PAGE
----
Of Red and Black Greek Vases of the Luynes collection
BnF, musée des monnaies, médailles et antiques October 2013 – December 2014
The Duke of Luynes
Honoré d’Albert, duke of Luynes (Paris 1802 - Rome 1867) was a very important French personality of the 19th century: this aristocrat had a political career and many activities, but his true passion was antiquity, its history and archaeology. He became a renowned scholar, and his wealth allowed him to accumulate an amazing collection of statues, ceramics, gems, jewelry, coins... At the end of his life, after the loss of his beloved wife, he detached himself from this collection, and gave it to the “Cabinet des Médailles” of the National Library, to be placed near the royal collections for everyone to admire.
The Greek vases are an important part of the gathering, and it is not surprising: the many excavations in Italy in the early 19th century lead to the discovery of the fine clay vessel made in Antiquity, especially the one from Athens. Thanks to his means, knowledge and taste the Duke was able to collect only the best objects he could find, and the exhibition show how this collection of about a hundred vases can be considered a perfect personal collection in terms of quality and iconography.
Greek Vases The Luynes vases show how Athenian potters and painters mastered their craft to create one of the most sophisticated ceramic. Some of the pots and cups were of common use, but the elegant ones were for the elites. They were used in daily life, for storage, transport, serving and drinking, mainly for wine consumption in the symposion. They were also chosen to honor the Gods or to accompany the dead in the grave. Their success was great and they were export around the Mediterranean, for example in Etruscan cities in Italy.
The images almost only come from the contrast of the shiny black and the red color of the clay; to create this only mineral materials were used. The complex firing process consisted of three stages alternating opening and closing the kiln, allowing the part covered by a clay slip to become a very hard gloss that can still be admired today after all these centuries buried underground. The first vases had black figures over red background; around 530 B.C., the Athenians inversed the process, with red figures over the black, and painted details.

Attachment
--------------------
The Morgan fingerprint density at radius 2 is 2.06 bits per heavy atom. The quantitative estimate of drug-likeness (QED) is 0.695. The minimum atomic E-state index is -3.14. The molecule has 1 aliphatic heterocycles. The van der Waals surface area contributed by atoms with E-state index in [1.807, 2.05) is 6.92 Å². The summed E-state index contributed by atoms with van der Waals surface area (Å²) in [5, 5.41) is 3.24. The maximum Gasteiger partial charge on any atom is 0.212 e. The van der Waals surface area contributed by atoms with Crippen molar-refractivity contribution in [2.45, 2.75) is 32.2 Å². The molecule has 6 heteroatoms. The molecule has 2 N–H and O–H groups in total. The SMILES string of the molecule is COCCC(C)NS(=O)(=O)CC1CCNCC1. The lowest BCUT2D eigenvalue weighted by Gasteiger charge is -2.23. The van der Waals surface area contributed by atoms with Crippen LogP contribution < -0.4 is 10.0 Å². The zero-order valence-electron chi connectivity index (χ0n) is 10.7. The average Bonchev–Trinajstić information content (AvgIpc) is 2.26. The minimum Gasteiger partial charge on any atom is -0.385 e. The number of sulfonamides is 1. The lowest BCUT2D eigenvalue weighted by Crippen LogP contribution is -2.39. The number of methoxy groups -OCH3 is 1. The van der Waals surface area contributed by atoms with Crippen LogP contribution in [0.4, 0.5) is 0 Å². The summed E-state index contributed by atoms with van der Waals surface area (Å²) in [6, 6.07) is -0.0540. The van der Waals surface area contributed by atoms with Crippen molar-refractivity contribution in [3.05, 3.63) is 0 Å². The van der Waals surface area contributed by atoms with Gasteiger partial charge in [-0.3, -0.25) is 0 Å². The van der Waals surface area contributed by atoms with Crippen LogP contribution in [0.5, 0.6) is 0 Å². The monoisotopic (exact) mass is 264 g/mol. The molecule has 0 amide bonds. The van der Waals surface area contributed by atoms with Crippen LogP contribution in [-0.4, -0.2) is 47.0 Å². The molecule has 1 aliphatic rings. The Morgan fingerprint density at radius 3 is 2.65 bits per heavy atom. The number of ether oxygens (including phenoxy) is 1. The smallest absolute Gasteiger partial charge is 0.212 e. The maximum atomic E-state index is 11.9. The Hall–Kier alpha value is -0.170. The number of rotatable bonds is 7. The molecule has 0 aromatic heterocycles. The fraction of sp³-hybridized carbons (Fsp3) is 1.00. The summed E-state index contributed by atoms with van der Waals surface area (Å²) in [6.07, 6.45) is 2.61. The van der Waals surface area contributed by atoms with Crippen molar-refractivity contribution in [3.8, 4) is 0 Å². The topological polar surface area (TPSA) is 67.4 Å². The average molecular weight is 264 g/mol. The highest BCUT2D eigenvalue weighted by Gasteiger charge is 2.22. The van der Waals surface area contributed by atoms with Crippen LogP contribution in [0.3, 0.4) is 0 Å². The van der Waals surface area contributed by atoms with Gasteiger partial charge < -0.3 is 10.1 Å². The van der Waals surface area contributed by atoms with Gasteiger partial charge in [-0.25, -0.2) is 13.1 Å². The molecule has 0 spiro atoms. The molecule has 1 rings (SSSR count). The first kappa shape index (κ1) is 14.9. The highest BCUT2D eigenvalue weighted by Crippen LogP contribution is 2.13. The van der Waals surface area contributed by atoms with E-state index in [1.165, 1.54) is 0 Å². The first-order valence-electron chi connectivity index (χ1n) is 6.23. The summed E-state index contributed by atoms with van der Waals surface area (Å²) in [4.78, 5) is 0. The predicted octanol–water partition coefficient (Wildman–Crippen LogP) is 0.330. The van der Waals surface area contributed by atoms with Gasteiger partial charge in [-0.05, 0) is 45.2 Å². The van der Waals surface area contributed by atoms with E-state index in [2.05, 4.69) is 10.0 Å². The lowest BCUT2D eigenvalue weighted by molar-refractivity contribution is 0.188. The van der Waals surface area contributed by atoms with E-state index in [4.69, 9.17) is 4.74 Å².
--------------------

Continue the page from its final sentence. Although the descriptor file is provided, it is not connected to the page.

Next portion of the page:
Gods and Heroes The pictorial decoration is of great interest and provides insights into how the Athenians represented their gods and heroes, and into several aspects of Athenian life. The Greek gods are numerous and have different areas of intervention; the images show them gathered around Zeus, the king of gods, alone, or in the many adventures they were in. Dionysus, god of wine, appears many times, with his companions, satyrs (half men half animals) and maenads, in a world of dance, music and drunkenness.
The heroes are men whose lives and actions were exceptional; the best known is Heracles, of great strength and courage, easy to recognize with his club and the lion skin over his head. Thereâ€™s also Perseus who decapitated the Gorgon, Theseus who fought the Amazons, and the warriors of the Trojan War, Achilles, Odysseus â€Ś A lot of rich myths are to be told from these images.
Images of Greece
Athenian painters also choose to create pictures about some very human activities of the Greek world. The Greek citizens were all soldiers, defending their cities in many wars and conflicts: the clothing of the warriors, their departure and the fights themselves are often depicted. But some peaceful activities were also shown, for example the athletic games so important in Greek history, like the ones in Olympia. Seduction is also the pretext of beautiful representations; all these views, admired by the Greek owners, are of great value to us to approach several aspects of Antiquity life and beliefs. So come to the exhibitions to discover all these great stories gathered for us by the duke of Luynes.
Credits: Text by Cécile Colonna Photography by BnF Design by Nassra Al Buainain
Musée des monnaies, médailles et antiques (Museum of coins, Medals and Antiques) 5 rue Vivienne – 75002 Paris 01.53.79.83.30 Open Monday-Friday, 13h - 17h45 – Saturday, 13h - 16h45 - Sunday 12h - 18h Free admission For group reservation: 01 53 79 49 49 or email@example.com